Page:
Though the Los Angeles Dodgers still have two spots open on their 40-man roster, that won't stop them from trying to clear more space as the offseason progresses. At this rate, they need the contender's version of a roster overhaul to provide a more peachy outlook for 2024.
And it really all starts and ends with the pitching staff. The Dodgers definitely need some more clutch hitting and better depth, but there's no telling what they would've been able to do had the starting rotation not put them in massive holes during their first three games against the Arizona Diamondbacks in the NLDS.
The bullpen ended up hanging on, but it was the worst in the National League during the first half of the season. There are clearly some shaky elements with its construction, so Andrew Friedman will need to invest the proper time in addressing that area of the roster too.
The 2023 non-tender deadline is set for 6 p.m. this Friday and it represents a potential opportunity for the Dodgers to save money and open up valuable roster spots to import better players. With the amount of starting pitchers and role players they need, every vacancy will count.
The list of arbitration-eligible Dodgers isn't expansive, and is headlined by Walker Buehler, Will Smith and Brusdar Graterol, all of whom will be given contracts for the 2024 season. The rest, though? A lot of question marks, and we think a couple of pitchers might be in danger of getting the ax.
2 surprise non-tenders Dodgers could make before Friday's deadline
When the Dodgers traded for Ryan Yarbrough at the deadline, many saw it as a shrewd acquisition because of his ability to start games and provide multi-inning relief appearances. LA loves using swingmen, and the soft-throwing lefty felt like a perfect fit to support the ailing pitching staff.
But Yarbrough unfortunately didn't excel with the Dodgers. His first month of action was good, but then September featured 17 earned runs on 29 hits and 4 walks in 19.1 innings. It was a bit inflated by his final appearance against the Rockies that saw him surrender nine earned runs on 11 hits and a walk, but we'd only call one of his other four outings "good."
In the end, he was left off the postseason roster even with how badly the Dodgers needed guys to eat innings. Do you think that bodes well for his 2024 status, especially since he's projected to earn nearly $4 million? We'd probably vote to keep him just because of what the ceiling is, but there's some speculation he'll be non-tendered (or traded).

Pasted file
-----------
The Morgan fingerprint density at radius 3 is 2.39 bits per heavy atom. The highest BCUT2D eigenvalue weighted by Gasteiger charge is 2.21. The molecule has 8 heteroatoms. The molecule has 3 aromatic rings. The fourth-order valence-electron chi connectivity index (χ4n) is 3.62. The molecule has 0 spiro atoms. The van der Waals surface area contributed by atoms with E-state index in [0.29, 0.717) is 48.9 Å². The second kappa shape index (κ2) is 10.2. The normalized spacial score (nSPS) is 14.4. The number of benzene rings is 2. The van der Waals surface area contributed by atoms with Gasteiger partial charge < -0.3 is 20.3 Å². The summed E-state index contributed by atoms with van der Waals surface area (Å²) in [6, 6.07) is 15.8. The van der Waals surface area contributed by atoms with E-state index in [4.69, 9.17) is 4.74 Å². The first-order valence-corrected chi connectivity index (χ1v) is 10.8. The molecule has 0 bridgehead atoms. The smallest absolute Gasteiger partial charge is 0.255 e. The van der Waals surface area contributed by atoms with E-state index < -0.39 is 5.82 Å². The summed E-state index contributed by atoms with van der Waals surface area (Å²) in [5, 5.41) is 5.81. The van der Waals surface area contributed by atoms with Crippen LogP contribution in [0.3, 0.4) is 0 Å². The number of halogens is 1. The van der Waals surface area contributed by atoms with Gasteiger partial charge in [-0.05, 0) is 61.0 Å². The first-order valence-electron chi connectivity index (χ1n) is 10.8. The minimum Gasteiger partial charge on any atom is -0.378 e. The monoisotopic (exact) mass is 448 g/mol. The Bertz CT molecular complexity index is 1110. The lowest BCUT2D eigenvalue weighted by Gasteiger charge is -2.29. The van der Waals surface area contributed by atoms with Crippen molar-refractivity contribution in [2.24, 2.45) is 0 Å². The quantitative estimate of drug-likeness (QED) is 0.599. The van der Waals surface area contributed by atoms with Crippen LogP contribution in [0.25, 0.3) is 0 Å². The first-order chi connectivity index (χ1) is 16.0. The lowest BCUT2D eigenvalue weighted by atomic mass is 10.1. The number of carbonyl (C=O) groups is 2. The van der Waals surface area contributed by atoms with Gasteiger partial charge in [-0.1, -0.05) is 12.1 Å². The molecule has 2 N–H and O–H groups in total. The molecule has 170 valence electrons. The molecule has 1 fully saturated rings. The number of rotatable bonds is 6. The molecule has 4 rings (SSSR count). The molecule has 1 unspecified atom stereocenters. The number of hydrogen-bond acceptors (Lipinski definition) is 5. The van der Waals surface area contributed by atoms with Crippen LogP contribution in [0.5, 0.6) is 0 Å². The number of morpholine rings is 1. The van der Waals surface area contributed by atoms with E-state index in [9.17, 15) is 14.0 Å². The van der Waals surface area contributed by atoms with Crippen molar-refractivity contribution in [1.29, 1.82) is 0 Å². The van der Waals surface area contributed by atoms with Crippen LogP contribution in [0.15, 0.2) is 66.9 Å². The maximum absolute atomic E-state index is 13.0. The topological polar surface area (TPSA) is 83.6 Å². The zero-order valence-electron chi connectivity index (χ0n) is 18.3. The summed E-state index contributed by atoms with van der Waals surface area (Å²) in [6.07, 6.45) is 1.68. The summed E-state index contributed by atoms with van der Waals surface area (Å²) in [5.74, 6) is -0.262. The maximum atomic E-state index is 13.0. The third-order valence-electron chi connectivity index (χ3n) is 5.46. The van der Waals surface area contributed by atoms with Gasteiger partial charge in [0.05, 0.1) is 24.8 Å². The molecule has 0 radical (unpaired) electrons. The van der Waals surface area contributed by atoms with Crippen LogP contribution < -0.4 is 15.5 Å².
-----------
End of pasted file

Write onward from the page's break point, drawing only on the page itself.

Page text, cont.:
We heard you gasp! We don't mean to stir the pot, but this should probably be a legitimate consideration for the Dodgers. Dustin May is electric when he's healthy, but across four full years of service time, the right-hander has only appeared in 46 games. He's never pitched more than 56 innings in a single season.
There's a solid chance he doesn't see action until 2025, either. May underwent surgery to repair his right flexor tendon and also required a Tommy John revision, which was the procedure he was working his way back from after suffering a season-ending elbow injury in May of 2021. Gingergaard made only nine starts before having to be shelved again.
Initially, it was believed May could return in the middle of 2024, but MLB.com's Juan Toribio says any return seems "unlikely." The former third-round pick isn't going to break the payroll with his projected $2.4 million salary, but what's the point of spending that money and ever relying on May to be healthy for a full season? The Dodgers have committed far harsher acts than cutting bait on someone who's pitched in 20 games over the last three full seasons.
If multiple pitching free agents are coming to LA by was of long-term financial commitments, expect May to have a new home when he's back and ready to go.